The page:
Man with history of DWI arrests gets caught againSLAYTON — A Lake Wilson man with a history of DWI and other convictions allegedly kicked and threatened a peace officer who had just arrested him for yet another driving while impaired crime.
By: Justine Wettschreck, Worthington Daily Globe
SLAYTON — A Lake Wilson man with a history of DWI and other convictions allegedly kicked and threatened a peace officer who had just arrested him for yet another driving while impaired crime.
Richard Allen Mortensen, 54, is charged in Murray County District Court with two counts of test refusal, terroristic threat, fourth-degree assault on a peace officer, driving after cancellation-inimical to public safety and open bottle.
The complaint states authorities were informed at about 2 p.m. Monday of a possible DWI — that Mortensen was allegedly behind the wheel of a minivan in a parking lot in Lake Wilson and was very intoxicated.
As a deputy approached the parking lot, he was told by a concerned citizen that Mortensen had just driven away and could probably be found at the bar. The citizen described the same van the initial caller had described.
The deputy drove his squad car toward the bar and saw the suspect vehicle parked facing the bar. A male had just gotten out of the passenger seat, but when he saw the deputy, he got back in the van. As the deputy parked his squad car behind the van, he saw the driver, Mortensen, lean over toward the passenger.
The deputy approached Mortensen and asked what the two men were doing. He replied they were waiting for the female owner of the minivan to come out of the bar.
In his report, the deputy described Mortensen as “obviously intoxicated,” with blood shot eyes, slurred speech and impaired balance. He was allegedly wearing a hat, a coat, a shirt, pajama bottoms and slippers.
Inside the van, the deputy could see two glass jars with Tostitos lids — one between the two seats, the other by the passenger seat. Both jars contained what was later determined to be an alcoholic beverage.
When asked for his driver’s license, Mortensen confirmed he did not have one, but told the deputy he was not driving. He allegedly said the owner of the van, who was in the bar, had driven.
The deputy checked inside with the bar manager, who said the woman had not been in the bar all day. Mortensen continued to insist the woman had been driving, but when the sheriff interviewed the man who had been in the passenger seat, the officers learned the woman was at work. Mortensen then said she had parked the van by the bar earlier in the day, and they were just waiting for her.
The deputy told Mortensen he knew he had been driving, but Mortensen then allegedly changed his story and said the other man had been driving. He refused to take the field sobriety tests, then refused to sit in the deputy’s squad car.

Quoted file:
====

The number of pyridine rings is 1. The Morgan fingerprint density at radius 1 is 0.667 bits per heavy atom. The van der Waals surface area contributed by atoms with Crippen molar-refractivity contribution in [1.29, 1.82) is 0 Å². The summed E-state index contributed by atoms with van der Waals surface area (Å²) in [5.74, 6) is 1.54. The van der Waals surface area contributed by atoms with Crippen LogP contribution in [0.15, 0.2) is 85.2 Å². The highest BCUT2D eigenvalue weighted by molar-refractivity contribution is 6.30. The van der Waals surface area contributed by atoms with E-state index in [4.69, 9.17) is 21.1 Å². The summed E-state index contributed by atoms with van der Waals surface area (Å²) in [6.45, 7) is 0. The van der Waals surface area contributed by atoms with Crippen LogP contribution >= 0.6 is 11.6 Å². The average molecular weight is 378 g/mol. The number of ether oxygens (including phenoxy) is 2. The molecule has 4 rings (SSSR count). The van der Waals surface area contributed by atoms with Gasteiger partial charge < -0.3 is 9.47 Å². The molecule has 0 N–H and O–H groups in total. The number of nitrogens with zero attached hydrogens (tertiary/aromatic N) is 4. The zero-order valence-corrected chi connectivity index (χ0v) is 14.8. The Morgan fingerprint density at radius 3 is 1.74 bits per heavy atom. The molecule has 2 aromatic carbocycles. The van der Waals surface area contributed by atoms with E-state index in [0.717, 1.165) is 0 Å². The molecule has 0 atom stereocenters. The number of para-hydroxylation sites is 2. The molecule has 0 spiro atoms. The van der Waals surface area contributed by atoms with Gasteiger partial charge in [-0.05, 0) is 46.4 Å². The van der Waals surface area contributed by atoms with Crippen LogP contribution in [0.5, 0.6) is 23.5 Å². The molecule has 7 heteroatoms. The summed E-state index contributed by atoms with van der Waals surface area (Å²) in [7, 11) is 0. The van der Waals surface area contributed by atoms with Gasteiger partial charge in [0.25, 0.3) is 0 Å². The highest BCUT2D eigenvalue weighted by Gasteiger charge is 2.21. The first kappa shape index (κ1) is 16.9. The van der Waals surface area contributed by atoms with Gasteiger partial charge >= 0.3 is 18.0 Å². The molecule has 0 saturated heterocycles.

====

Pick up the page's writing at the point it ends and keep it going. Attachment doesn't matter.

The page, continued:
When the other man joined Mortensen, the deputy and the sheriff, the deputy observed the two speak “drunken gibberish,” then cheer about their friendship and “sticking together.”
The deputy arrested Mortensen for driving under the influence, and transported him to the Murray County Sheriff’s Office. During the transport, Mortensen allegedly threatened to sue the deputy, said he would “beat him to a bloody pulp,” and then began to ask questions about whether or not the deputy had a wife and children. He allegedly said he would go after the deputy’s family when he got out of jail.
Shortly before 4 p.m., they arrived at the law enforcement center and Mortensen was given an opportunity to consult an attorney, but had trouble using the phone books. He told the deputy the attorney he was trying to reach probably wouldn’t answer because he thought it was after 7 p.m. He refused to take a breath test.
When arrangements were made for Mortensen to be transferred to Nobles County, the deputy opened the holding cell door and Mortensen allegedly started yelling and swearing. He sat in the squad car, but refused to put his feet inside. He then allegedly became combative and kicked the deputy in the leg, which another officer witnessed. The deputy had photos taken of the marks left on his leg by Mortensen’s shoe.
The officer who transported Mortensen to Nobles County reported Mortensen threatened him and his family, and the arresting deputy. Mortensen lives within a mile from the officer, and allegedly said, “I haven’t been hunting for awhile. When I get out, I will walk across the section hunting you.”
Bail was set Wednesday at $25,000, but as of Thursday afternoon, Mortensen was still in the custody of the Nobles County Jail.
Mortensen has been charged with drinking related offenses in at least five counties in the past 20 years, along with accusations of disorderly conduct, assault, domestic abuse and test refusal. After most of his arrests in Minnesota, he has plea bargained his way out of the worst offenses, but in 2005 was convicted of two DWI and one driving after cancellation charge in Nobles County after driving a tractor from Lake Wilson to Worthington while intoxicated.
He was sentenced to 42 months in prison, stayed on the condition he serve a year in the Nobles County Jail. He appealed the conviction, but lost that appeal in May 2007. He is currently scheduled for a revocation hearing in Nobles County in less than two weeks on a probation violation for failing to pay his fines and failing to serve 30 days of home monitoring.